Wednesday, August 17, 2005

TD Tallies U$130 milliion Enron Tab

Bank sets aside further U$300 million, to settle impending suit with investors

The Globe and Mail, Sinclair Stewart, 17 August 2005

Toronto-Dominion Bank took a major step toward prying itself loose from the wreckage of Enron Corp. yesterday, paying $130-million (U.S.) to resolve a legal dispute with the company and setting aside an additional $300-million in reserves to help fund a possible class-action settlement with investors of the infamous energy trader.

TD is absorbing a $238-million (Canadian) after-tax charge this quarter because of the increased legal bills, which will reduce its profit per share by about 34 cents. It now estimates it will cost half a billion dollars to settle the class-action suit and completely sever its ties to the company.

Ed Clark, TD's chief executive officer, insisted that TD was a relative bit player with Enron, a so-called Tier Two bank that never had a close relationship with the company.

Although TD denied any wrongdoing as part of its deal with Enron, Mr. Clark said he felt compelled to settle because of the expense and unpredictability of a prolonged legal battle.

"No one at TD did anything wrong," he told analysts on an early morning conference call. "But we have been swept up in a system which is causing even innocent participants to pay. This is a real economic cost to the bank, and for that, I am truly sorry."

TD is the third Canadian bank in the past few weeks to reach Enron-related settlements. Canadian Imperial Bank of Commerce, the domestic bank with the closest ties to Enron, paid $274-million (U.S.) to settle the "MegaClaims" bankruptcy litigation with Enron and a staggering $2.4-billion to escape from the class-action suit, widely known as the Newby case: the biggest settlement so far among Enron's major financial partners. Royal Bank of Canada paid a total of $49-million to settle with Enron, but is still a defendant in the class action along with TD.

Yesterday's $130-million settlement with Enron is divided into three separate components. TD is paying $50-million to resolve allegations it aided a pervasive accounting fraud at the company, and is forking over $20-million to settle a bankruptcy avoidance claim filed by Enron. It is also committing an additional $60-million so that Enron will allow several third parties to bring claims against the company. TD sold $320-million worth of claims to these third parties after Enron filed for bankruptcy.

TD began stockpiling cash for Enron-related litigation last year, when it took a $300-million (Canadian) provision. This will be augmented by the additional $300-million (U.S.) provision it is swallowing when it reports its quarterly financial results next week, providing TD with combined legal reserves of about $666-million (Canadian). After deducting $160-million for the MegaClaims lawsuit with Enron, TD is left with $506-million, the amount it expects to pay to resolve the Newby class action.

"You can't be absolutely certain that you've got it correct . . . so you take the best shot you can," Dan Marinangeli, TD's chief financial officer, said of the latest provisions. "It's a very difficult assessment. We could be wrong."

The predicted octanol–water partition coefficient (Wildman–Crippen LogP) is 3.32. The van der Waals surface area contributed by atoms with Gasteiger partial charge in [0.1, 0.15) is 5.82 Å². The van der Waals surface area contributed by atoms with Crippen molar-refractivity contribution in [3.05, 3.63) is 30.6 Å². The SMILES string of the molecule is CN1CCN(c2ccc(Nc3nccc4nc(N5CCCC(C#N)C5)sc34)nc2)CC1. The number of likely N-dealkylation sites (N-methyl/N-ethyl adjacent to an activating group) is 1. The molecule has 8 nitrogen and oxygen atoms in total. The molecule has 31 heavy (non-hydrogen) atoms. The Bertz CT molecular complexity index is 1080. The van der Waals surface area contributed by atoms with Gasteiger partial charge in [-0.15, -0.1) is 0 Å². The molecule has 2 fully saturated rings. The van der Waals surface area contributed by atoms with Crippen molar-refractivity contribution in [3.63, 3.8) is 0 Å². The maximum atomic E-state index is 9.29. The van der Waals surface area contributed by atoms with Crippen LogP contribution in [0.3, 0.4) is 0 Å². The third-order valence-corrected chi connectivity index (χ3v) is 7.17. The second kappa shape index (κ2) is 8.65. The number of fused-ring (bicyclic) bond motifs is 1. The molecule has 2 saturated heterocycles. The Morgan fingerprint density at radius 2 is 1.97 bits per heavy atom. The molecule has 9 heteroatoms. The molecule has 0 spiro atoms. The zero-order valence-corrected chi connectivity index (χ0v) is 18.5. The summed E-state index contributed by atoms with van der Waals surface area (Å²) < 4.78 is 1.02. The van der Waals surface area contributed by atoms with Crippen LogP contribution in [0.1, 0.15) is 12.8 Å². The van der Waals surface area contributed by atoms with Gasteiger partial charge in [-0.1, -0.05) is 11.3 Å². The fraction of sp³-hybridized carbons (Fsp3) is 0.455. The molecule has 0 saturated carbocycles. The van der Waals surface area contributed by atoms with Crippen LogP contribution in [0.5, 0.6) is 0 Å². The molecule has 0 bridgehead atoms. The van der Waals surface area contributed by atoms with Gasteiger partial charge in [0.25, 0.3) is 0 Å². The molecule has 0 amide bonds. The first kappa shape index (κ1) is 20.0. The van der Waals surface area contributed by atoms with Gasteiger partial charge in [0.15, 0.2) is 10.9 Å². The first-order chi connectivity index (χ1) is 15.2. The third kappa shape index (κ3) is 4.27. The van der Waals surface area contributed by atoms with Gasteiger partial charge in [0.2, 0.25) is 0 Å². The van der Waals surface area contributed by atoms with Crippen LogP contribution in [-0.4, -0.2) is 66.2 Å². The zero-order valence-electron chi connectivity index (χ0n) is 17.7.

Investors clutched at whatever shred of certainty they could find, as TD's stock dropped only modestly to $55.47, a loss of 9 cents on the Toronto Stock Exchange on a day when the entire banking sector lost ground. Most analysts viewed the settlement as a positive development, as it removed a significant cloud overhanging the company.

"The market was concerned that the charge would ultimately be higher than the one they took," said Robert Wessel, an analyst with National Bank Financial Inc. in Toronto.

There does seem to be a rough correlation between the size of the Newby and the MegaClaims settlements. CIBC's class-action bill was just under 10 times the amount it paid to settle with Enron. J.P. Morgan Chase & Co., which agreed to a $350-million (U.S.) settlement with Enron yesterday, paid more than six times that amount when it resolved the Newby case for $2.2-billion.

Judging by this range, it might cost TD between $385-million (Canadian) and $585-million to settle the class action, although the bank cautioned against using this measure as a yardstick.

Both Mr. Clark and Mr. Marinangeli declined to comment on the current state of negotiations with lawyers for the University of California, the lead plaintiff in the Enron class action.

Settlement score card

North American banks have been negotiating legal settlements with Enron Corp. and other litigants over the energy trading giant's 2001 collapse. The total so far:

• MegaClaims litigation (Enron bankruptcy)

CIBC $250-million $24-million $274-million
TD $50-million $80-million $130-million
RBC $25-million $24-million $49-million
J.P. MORGAN $350-million $0 $350-million
Citigroup Inc. Not settled Not settled Not settled

• Newby (Enron class action)

CIBC $2.4-billion
TD Not settled
RBC Not settled
J.P. MORGAN $2.2-billion
Citigroup Inc. $2-billion

• Regulatory settlements (2003)

CIBC $80-million
TD Not applicable
RBC Not applicable
J.P. MORGAN $160-million
Citigroup Inc. $145-million
Merrill Lynch $80-million

Source: Regulatory filings, company reports. Note: All figures in U$